Movie Diary 8/9/2010

The Expendables (Stylvester Stallone, 2010). Just about what you’d think, as long as you think Stallone’s face gets younger every year. (full review 8/13)

Tales from Earthsea (Goyo Miyazaki, 2009). A very very slow animated project directed by the son of the great Hayao Miyazaki. Very slow. (full review 8/13) 

Edge of Darkness (Lewis Milestone, 1943). An extremely serious wartime drama set in a Nazi-controlled seaside village in Norway, with Errol Flynn folding himself into a skilled ensemble and losing his usual jocularity. The script by Robert Rossen is full of eloquent (not sham) patriotism as well as no small amount of barbarity, and even a critique of capitalists along with the ringing anti-fascist rhetoric. Milestone directs with all the razor-sharp technical prowess he can muster, which is a lot, and the whole thing has a somber, steady beat. Imagine seeing this in a theater in 1943.

Uncertain Glory (Raoul Walsh, 1944). Glad to report that fond adolescent memories of this Flynn vehicle are not rebuked by a more mature viewing; the movie has a great concept (Flynn is a convicted murderer headed for the guillotine, who says he’ll give himself up as a saboteur in order to save 100 hostages held by the Nazis – what difference would it make, between the blade and the firing squad?) and a brisk, clean line.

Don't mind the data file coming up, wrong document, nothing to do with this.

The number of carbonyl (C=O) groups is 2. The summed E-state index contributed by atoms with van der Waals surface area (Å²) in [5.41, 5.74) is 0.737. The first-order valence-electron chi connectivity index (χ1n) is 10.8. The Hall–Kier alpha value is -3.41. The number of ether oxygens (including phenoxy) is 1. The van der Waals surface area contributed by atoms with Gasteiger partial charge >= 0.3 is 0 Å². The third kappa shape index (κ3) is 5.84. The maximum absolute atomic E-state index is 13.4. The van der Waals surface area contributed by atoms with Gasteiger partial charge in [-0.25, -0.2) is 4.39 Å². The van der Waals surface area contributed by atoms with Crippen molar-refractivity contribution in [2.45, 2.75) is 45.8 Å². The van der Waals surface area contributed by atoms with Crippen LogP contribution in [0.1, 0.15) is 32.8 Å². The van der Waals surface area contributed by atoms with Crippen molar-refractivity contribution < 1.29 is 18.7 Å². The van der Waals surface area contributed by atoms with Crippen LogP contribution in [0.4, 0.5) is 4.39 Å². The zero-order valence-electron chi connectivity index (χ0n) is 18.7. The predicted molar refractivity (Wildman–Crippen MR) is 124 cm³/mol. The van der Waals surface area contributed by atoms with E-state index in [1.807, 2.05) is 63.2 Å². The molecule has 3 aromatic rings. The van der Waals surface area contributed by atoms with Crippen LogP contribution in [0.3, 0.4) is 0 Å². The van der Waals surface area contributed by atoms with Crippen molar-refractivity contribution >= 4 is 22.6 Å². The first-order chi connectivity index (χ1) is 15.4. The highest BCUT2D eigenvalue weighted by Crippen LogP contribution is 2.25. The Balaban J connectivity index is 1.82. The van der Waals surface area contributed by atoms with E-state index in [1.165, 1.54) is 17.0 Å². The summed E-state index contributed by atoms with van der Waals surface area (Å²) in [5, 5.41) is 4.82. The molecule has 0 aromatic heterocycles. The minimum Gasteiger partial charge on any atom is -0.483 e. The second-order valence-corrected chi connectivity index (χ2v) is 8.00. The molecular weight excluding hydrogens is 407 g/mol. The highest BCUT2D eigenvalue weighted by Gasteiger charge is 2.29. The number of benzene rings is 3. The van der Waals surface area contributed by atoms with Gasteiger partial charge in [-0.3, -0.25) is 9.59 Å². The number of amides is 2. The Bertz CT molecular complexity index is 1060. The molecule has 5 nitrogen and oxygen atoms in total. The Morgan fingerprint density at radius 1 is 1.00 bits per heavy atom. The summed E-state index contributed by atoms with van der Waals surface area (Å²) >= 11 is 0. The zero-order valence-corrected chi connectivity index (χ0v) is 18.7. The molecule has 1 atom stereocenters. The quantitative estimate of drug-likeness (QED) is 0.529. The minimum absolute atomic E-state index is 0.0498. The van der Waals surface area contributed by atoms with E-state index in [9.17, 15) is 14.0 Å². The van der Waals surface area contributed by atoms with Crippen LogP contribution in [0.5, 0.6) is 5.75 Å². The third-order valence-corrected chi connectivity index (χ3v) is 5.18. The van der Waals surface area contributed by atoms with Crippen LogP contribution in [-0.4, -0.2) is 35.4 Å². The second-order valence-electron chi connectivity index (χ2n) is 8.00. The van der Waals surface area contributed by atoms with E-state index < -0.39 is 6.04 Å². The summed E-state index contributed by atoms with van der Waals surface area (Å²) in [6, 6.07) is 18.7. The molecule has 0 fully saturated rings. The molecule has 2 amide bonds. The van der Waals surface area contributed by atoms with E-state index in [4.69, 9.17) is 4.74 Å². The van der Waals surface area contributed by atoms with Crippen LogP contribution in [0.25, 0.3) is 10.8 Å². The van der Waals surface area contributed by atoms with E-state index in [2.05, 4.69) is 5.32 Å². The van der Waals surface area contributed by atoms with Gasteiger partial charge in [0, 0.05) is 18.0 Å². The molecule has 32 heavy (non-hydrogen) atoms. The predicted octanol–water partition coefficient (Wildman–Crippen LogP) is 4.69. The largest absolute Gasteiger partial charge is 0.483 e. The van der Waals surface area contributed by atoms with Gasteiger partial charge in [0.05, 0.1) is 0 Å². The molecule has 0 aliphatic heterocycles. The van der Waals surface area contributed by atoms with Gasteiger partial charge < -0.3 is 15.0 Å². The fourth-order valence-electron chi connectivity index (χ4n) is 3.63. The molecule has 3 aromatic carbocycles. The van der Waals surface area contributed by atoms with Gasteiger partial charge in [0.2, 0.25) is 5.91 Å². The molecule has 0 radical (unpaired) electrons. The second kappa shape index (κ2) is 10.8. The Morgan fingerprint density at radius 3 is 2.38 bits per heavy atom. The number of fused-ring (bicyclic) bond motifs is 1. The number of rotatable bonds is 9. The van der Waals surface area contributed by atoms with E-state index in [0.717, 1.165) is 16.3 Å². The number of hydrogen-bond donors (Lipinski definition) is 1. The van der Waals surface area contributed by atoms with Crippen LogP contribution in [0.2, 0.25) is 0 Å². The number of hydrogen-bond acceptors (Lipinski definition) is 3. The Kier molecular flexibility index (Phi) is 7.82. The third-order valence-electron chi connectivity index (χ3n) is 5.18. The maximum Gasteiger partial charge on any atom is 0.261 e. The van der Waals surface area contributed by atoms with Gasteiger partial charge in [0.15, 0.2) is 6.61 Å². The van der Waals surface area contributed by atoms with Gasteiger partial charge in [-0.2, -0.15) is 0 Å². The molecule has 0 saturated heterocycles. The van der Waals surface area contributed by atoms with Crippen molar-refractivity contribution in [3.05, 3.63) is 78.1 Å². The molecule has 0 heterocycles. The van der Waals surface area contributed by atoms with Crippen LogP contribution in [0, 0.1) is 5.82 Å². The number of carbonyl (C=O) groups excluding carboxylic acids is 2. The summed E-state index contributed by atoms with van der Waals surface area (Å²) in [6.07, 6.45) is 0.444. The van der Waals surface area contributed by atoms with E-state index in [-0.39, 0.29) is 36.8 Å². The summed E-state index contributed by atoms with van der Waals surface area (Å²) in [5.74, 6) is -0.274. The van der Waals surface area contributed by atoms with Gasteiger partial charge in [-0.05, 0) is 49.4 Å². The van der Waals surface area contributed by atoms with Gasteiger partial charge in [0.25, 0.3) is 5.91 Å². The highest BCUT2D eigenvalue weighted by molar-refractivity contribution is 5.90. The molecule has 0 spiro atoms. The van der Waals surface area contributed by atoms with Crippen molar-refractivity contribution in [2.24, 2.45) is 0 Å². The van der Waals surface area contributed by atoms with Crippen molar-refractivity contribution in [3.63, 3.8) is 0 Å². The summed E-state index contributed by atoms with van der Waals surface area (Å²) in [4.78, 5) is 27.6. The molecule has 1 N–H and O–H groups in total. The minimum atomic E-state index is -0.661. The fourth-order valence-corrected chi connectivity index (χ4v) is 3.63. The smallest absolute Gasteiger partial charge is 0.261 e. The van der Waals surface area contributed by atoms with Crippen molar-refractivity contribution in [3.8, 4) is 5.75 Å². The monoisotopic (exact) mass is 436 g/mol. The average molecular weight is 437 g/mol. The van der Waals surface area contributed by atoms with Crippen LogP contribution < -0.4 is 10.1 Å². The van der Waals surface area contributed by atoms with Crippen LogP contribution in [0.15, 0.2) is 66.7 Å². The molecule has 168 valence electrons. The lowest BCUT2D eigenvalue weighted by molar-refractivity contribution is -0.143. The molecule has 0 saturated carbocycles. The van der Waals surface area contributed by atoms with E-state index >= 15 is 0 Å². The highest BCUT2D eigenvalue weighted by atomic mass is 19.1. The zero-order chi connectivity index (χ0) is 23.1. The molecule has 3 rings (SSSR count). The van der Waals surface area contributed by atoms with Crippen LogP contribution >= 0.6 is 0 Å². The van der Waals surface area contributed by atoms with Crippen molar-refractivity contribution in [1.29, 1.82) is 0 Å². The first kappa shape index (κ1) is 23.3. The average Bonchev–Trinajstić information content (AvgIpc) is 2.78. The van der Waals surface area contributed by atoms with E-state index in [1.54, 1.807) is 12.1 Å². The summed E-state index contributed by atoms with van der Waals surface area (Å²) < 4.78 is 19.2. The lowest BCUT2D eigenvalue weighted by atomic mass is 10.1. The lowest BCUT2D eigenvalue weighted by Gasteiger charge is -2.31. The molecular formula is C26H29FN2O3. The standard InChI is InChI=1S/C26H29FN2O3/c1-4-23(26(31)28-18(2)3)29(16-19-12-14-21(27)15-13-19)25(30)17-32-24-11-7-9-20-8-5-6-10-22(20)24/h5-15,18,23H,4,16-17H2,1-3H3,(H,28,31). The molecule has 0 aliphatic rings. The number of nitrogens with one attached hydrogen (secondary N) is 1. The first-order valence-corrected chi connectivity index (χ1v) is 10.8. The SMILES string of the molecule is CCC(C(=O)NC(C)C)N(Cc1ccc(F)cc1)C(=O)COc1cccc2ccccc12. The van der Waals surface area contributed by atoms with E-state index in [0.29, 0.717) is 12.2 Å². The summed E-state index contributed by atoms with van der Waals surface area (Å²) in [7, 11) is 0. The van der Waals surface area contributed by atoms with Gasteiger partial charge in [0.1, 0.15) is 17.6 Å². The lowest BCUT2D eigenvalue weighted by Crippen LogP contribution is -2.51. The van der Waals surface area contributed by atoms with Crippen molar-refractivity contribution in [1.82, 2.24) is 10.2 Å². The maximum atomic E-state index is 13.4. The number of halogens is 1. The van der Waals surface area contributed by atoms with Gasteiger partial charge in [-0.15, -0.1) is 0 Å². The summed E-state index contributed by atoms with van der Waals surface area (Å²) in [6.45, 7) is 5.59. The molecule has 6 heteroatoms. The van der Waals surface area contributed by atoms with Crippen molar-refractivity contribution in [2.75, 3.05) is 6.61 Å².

Objective, Burma! (Raoul Walsh, 1945). Although some of the expectations of the platoon movie are fulfilled (fraternal joking, ethnic one-liners), this mission picture is a long, involved, intense experience – a much different tone from Walsh’s breezy Desperate Journey, which is more cheeky than desperate. Flynn leads his squad through the jungle, which is believably conjured here (Walsh is great at getting people to look convincingly filthy). I remembered the film as being more conventional than it is, or maybe just not quite as ambitious in scope. And Errol Flynn, playing it straight, is very good.

The Glass Wall (Maxwell Shane, 1953). Looking like a later-than-1953 movie (and shooting at the U.N. years before they turned down Hitchcock), this odd blend of naturalism (not just “filmed on real locations” but looking like stolen shots) and noir style has some moments, especially in the pairing of Vittorio Gassman and Gloria Grahame. Gassman’s an illegal immigrant, a concentration camp survivor who jumped ship in NYC.